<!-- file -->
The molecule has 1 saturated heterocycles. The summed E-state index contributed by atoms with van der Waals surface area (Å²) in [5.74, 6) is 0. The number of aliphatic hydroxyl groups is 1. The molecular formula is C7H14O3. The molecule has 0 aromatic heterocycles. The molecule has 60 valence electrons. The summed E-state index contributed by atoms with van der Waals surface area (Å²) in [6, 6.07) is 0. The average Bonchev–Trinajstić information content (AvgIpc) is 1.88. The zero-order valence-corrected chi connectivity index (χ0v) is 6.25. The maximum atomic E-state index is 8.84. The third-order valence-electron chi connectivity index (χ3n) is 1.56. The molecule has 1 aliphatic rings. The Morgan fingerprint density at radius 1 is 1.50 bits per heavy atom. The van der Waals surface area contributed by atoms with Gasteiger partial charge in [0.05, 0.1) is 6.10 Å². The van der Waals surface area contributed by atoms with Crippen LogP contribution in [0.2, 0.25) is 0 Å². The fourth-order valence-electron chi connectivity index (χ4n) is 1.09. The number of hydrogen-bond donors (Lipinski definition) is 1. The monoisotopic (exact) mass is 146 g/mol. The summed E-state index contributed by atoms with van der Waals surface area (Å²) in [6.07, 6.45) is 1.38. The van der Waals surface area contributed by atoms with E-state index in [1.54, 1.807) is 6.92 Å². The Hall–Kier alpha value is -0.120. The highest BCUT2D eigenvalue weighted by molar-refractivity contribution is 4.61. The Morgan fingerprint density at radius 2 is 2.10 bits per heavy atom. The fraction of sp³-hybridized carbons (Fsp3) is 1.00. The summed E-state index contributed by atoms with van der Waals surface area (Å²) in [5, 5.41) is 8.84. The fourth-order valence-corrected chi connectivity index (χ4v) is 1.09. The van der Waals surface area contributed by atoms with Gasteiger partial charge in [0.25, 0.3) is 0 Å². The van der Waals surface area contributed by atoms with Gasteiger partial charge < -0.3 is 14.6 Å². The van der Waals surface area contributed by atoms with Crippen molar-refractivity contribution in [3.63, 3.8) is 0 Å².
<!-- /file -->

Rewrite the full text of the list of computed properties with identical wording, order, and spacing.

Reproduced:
The molecule has 1 saturated heterocycles. The summed E-state index contributed by atoms with van der Waals surface area (Å²) in [5.74, 6) is 0. The number of aliphatic hydroxyl groups is 1. The molecular formula is C7H14O3. The molecule has 0 aromatic heterocycles. The molecule has 60 valence electrons. The summed E-state index contributed by atoms with van der Waals surface area (Å²) in [6, 6.07) is 0. The average Bonchev–Trinajstić information content (AvgIpc) is 1.88. The zero-order valence-corrected chi connectivity index (χ0v) is 6.25. The maximum atomic E-state index is 8.84. The third-order valence-electron chi connectivity index (χ3n) is 1.56. The molecule has 1 aliphatic rings. The Morgan fingerprint density at radius 1 is 1.50 bits per heavy atom. The van der Waals surface area contributed by atoms with Gasteiger partial charge in [0.05, 0.1) is 6.10 Å². The van der Waals surface area contributed by atoms with Crippen LogP contribution in [0.2, 0.25) is 0 Å². The fourth-order valence-electron chi connectivity index (χ4n) is 1.09. The number of hydrogen-bond donors (Lipinski definition) is 1. The monoisotopic (exact) mass is 146 g/mol. The summed E-state index contributed by atoms with van der Waals surface area (Å²) in [6.07, 6.45) is 1.38. The van der Waals surface area contributed by atoms with E-state index in [1.54, 1.807) is 6.92 Å². The Hall–Kier alpha value is -0.120. The highest BCUT2D eigenvalue weighted by molar-refractivity contribution is 4.61. The Morgan fingerprint density at radius 2 is 2.10 bits per heavy atom. The fraction of sp³-hybridized carbons (Fsp3) is 1.00. The summed E-state index contributed by atoms with van der Waals surface area (Å²) in [5, 5.41) is 8.84. The fourth-order valence-corrected chi connectivity index (χ4v) is 1.09. The van der Waals surface area contributed by atoms with Gasteiger partial charge in [0.25, 0.3) is 0 Å². The van der Waals surface area contributed by atoms with Gasteiger partial charge < -0.3 is 14.6 Å². The van der Waals surface area contributed by atoms with Crippen molar-refractivity contribution in [3.63, 3.8) is 0 Å².